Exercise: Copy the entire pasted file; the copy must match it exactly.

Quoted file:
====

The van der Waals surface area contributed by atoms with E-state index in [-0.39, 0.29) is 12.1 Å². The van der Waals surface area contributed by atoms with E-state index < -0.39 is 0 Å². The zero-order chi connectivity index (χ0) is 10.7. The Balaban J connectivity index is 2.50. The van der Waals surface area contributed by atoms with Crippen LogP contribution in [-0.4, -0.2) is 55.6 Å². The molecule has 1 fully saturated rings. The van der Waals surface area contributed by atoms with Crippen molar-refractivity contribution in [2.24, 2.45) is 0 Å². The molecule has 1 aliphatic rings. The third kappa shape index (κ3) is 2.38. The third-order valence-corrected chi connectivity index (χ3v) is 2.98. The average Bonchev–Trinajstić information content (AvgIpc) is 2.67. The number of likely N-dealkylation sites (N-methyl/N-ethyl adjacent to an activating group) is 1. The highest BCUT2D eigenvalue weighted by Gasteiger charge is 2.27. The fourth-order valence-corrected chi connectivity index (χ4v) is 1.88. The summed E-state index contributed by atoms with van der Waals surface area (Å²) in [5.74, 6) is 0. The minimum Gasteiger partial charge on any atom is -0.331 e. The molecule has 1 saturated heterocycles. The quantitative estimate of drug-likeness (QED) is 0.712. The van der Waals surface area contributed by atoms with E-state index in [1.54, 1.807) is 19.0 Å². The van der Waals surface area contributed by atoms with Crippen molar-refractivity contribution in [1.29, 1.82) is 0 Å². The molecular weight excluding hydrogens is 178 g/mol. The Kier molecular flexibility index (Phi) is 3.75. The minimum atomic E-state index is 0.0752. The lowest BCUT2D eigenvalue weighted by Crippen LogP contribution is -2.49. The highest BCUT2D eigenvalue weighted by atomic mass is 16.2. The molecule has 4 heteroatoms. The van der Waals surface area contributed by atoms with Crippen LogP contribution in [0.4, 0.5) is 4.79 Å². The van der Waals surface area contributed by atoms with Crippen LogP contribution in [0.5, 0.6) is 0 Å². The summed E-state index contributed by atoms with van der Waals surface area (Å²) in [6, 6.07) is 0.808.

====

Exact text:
The van der Waals surface area contributed by atoms with E-state index in [-0.39, 0.29) is 12.1 Å². The van der Waals surface area contributed by atoms with E-state index < -0.39 is 0 Å². The zero-order chi connectivity index (χ0) is 10.7. The Balaban J connectivity index is 2.50. The van der Waals surface area contributed by atoms with Crippen LogP contribution in [-0.4, -0.2) is 55.6 Å². The molecule has 1 fully saturated rings. The van der Waals surface area contributed by atoms with Crippen molar-refractivity contribution in [2.24, 2.45) is 0 Å². The molecule has 1 aliphatic rings. The third kappa shape index (κ3) is 2.38. The third-order valence-corrected chi connectivity index (χ3v) is 2.98. The average Bonchev–Trinajstić information content (AvgIpc) is 2.67. The number of likely N-dealkylation sites (N-methyl/N-ethyl adjacent to an activating group) is 1. The highest BCUT2D eigenvalue weighted by Gasteiger charge is 2.27. The fourth-order valence-corrected chi connectivity index (χ4v) is 1.88. The summed E-state index contributed by atoms with van der Waals surface area (Å²) in [5.74, 6) is 0. The minimum Gasteiger partial charge on any atom is -0.331 e. The molecule has 1 saturated heterocycles. The quantitative estimate of drug-likeness (QED) is 0.712. The van der Waals surface area contributed by atoms with E-state index in [1.54, 1.807) is 19.0 Å². The van der Waals surface area contributed by atoms with Crippen molar-refractivity contribution in [1.29, 1.82) is 0 Å². The molecular weight excluding hydrogens is 178 g/mol. The Kier molecular flexibility index (Phi) is 3.75. The minimum atomic E-state index is 0.0752. The lowest BCUT2D eigenvalue weighted by Crippen LogP contribution is -2.49. The highest BCUT2D eigenvalue weighted by atomic mass is 16.2. The molecule has 4 heteroatoms. The van der Waals surface area contributed by atoms with Crippen LogP contribution in [0.4, 0.5) is 4.79 Å². The van der Waals surface area contributed by atoms with Crippen LogP contribution in [0.5, 0.6) is 0 Å². The summed E-state index contributed by atoms with van der Waals surface area (Å²) in [6, 6.07) is 0.808.